Needle-Free Covid Vaccines Are Being Trialled, But How Do They Work?

Future Covid vaccines could use air instead of needles.
The system in action
Cambridge University
The system in action

Scared of needles? Well, good news because future coronavirus boosters might be needle-free.

A trial is being launched of a new needle-free Covid-19 vaccine that could give “wide-ranging protection” against variants and future coronaviruses.

The University of Southampton has developed the new vaccine which uses a jet of air to push it through the skin rather than a needle.

Saul Faust, clinical chief investigator and director of the NIHR Southampton Clinical Research Facility, said: “This isn’t simply ‘yet another’ coronavirus vaccine as it has both Covid-19 variants and future coronaviruses in its sights.

“This technology could give wide-ranging protection to huge numbers of people worldwide.”

While most existing Covid-19 vaccines use the sequence of the RNA for the spike protein from the first samples of the virus found in January 2020, the DIOSvax technology used for the new vaccine aims to predict how the virus could mutate, allowing it to target emerging variants.

Professor Jonathan Heeney, at the University of Cambridge who developed the vaccine with research company DIOSynVax, said: “As new variants emerge and immunity begins to wane we need newer technologies.

“It’s vital that we continue to develop new generation vaccine candidates ready to help keep us safe from the next virus threats. Our vaccine is innovative, both in terms of the way it primes the immune system to respond with a broader protective response to coronaviruses, and how it is delivered.

“Crucially, it is the first step towards a universal coronavirus vaccine we are developing, protecting us not just from Covid-19 variants but from future coronaviruses.”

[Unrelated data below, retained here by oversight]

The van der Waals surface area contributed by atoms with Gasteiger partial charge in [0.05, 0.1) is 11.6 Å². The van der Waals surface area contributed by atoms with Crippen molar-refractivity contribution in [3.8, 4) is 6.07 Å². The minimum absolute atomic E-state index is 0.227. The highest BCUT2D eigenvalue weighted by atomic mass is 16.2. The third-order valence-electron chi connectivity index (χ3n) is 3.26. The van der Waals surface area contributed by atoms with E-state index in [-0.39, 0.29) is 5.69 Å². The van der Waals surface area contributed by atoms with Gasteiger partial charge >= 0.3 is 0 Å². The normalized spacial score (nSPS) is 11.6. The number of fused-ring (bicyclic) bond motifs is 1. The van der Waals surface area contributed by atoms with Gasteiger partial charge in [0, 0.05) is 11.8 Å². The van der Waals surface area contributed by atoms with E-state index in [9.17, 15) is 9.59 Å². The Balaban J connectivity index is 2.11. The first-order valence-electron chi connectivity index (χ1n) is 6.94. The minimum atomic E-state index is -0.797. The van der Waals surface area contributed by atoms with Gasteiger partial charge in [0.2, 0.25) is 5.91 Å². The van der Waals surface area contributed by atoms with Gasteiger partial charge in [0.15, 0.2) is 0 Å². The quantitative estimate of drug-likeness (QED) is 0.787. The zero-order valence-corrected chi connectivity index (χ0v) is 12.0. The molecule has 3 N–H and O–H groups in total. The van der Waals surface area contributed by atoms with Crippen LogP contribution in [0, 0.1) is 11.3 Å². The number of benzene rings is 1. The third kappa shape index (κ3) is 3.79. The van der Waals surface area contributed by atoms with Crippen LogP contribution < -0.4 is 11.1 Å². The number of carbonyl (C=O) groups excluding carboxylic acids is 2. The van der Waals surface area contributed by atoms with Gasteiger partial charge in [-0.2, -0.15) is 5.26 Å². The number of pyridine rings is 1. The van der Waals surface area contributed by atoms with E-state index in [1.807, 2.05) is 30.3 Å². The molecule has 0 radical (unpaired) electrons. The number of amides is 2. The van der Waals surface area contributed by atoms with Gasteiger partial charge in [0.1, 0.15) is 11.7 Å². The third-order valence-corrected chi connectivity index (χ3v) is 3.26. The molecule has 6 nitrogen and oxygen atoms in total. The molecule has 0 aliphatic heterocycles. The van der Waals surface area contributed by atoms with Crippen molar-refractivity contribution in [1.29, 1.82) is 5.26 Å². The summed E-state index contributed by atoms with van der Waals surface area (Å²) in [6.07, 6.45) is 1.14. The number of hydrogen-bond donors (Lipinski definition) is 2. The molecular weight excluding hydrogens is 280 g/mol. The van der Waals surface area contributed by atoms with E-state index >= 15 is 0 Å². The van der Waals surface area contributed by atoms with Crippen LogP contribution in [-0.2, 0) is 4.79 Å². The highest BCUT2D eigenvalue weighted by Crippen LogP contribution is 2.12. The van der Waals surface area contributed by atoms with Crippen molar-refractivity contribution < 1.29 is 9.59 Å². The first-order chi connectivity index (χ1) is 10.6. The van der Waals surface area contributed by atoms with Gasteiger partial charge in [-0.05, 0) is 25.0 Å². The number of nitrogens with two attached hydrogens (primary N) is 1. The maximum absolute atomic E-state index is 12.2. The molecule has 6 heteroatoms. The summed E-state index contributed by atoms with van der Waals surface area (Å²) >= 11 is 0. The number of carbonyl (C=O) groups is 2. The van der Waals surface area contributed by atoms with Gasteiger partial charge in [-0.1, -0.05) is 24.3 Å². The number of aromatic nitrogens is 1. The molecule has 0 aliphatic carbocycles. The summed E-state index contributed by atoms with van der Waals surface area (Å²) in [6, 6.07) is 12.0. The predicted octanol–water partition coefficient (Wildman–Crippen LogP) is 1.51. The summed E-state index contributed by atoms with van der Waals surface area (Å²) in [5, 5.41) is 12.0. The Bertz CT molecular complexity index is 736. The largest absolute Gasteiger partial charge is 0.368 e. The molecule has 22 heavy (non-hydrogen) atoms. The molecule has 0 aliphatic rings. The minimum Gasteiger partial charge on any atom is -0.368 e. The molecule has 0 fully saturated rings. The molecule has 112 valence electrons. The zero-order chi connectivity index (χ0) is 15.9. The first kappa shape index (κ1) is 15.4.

Volunteers from the Southampton area who have had two doses of an existing vaccine but not a booster are being sought for the trial, for which they will be paid £785.

The team behind the air vaccine booster
Cambridge University
The team behind the air vaccine booster

How does it work?

While most Covid-19 vaccines use the sequence of the RNA for the virus spike protein from the first isolated samples of the Covid-19 virus in January 2020, this new DIOSvax technology uses predictive methods to encode antigens like the spike protein that mimic the wider family of coronavirus antigens to give protection.

This device uses a blast of air to push the vaccine into the skin, where it will begin to act on the immune system.

Essentially, the vaccine uses a vector - a delivery system - that includes the genetic code for key parts of the virus’s spike protein. Once this vector gets inside our immune cells, the immune cells decode the information and use it to prime the immune system. This means that the immune system now knows to look out for that part of spike protein - if it spots it, then it can mount an attack to clear the body of the virus.

So to put it in layman terms, it’s like someone sending you an email (the vector) about a scam (the virus) involving phone calls pretending to be from your bank (the spike protein). When you read that email, you know to watch out for this. Then, the next time you receive a phone call that’s supposedly from your bank, you know to ignore it.

The vaccine can be delivered pain-free without a needle into the skin, using the new device, which delivers the vaccine in less than a tenth of a second by spring-powered jet injection.

When will it be released?

The first trials of DIOS-CoVax are being delivered by the NIHR Southampton Clinical Research Facility (CRF). The trial team are calling for healthy volunteers aged between 18 and 50 in the Southampton area. Participants must have had both doses of a Covid-19 vaccine, but not their booster.

Once the safety trials pass, the vaccine will go through two more clinical trials to ensure there are no adverse side effects.

As these are large trials with people from a wide range of backgrounds, it could be some time before this system is available to the public.